The most illustrious example of this baptism in the womb is found in the Immaculate Conception of the Virgin Mary. Now her Immaculate Conception is certainly much more than a baptism. But just as certainly, the Immaculate Conception includes all that is given in the Sacrament of Baptism, including the character on the souls of the Baptized. For that mark on the soul says that they belong to Christ, and no human person belongs to Christ more fully than His Blessed Mother. So the Immaculate Conception of the Virgin Mary is an example of a non-formal Baptism given in the womb, in the very first moment of her life, certainly prior to the age of reason.

As a result, we can be certain, based on conclusions drawn from the infallible teachings of the Church on the Immaculate Conception and on the Sacrament of Baptism, that prenatals who die in the womb, and all infants and young children who die before they are old enough to understand fully wrong from right, receive a non-formal Baptism prior to, or at least in the last moment of, life, which is sufficient to bring them into eternal salvation. The type of baptism that they receive is in many ways the same as that received by the Virgin Mary herself, who became the Mother of God.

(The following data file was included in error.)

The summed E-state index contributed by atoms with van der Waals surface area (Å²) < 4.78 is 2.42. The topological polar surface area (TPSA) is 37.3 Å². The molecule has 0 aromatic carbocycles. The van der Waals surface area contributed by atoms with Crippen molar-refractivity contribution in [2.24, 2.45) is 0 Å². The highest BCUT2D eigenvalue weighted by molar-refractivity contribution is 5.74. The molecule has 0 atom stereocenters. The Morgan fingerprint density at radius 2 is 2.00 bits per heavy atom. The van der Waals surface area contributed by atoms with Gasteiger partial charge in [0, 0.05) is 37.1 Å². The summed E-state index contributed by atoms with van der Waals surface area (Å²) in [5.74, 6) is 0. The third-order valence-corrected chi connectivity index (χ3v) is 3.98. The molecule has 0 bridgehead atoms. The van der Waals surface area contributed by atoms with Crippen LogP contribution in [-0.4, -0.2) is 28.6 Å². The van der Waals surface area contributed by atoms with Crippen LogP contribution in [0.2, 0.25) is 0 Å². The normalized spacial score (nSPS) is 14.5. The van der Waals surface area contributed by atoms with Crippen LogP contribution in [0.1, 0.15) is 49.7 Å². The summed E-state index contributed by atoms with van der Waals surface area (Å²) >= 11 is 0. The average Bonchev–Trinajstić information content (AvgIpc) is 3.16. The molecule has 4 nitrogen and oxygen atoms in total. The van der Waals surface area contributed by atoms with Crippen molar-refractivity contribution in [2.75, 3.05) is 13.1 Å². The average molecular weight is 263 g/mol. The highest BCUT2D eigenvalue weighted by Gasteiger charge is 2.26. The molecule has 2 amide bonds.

There are only two types of baptism, formal and non-formal. The baptism of Jesus was a formal baptism. And the baptism of Mary was a non-formal baptism. So in the lives of Jesus and Mary we find the preeminent examples of each type of baptism. Every formal baptism is like the baptism of Jesus. Every non-formal baptism is not only like the baptism of Jesus, but also particularly like the non-formal baptism of Mary.

If anyone claims that prenatals who die in the womb, or infants who die without baptism, are certainly sent to Hell, or to the limbo of Hell, by the Justice of God, as if the Justice of God were without Mercy, or as if the Mercy of God were separate from His Justice, may he be condemned to Hell by the Just Mercy of God for teaching abject heresy.

by Ronald L. Conte Jr.
December 7, 2008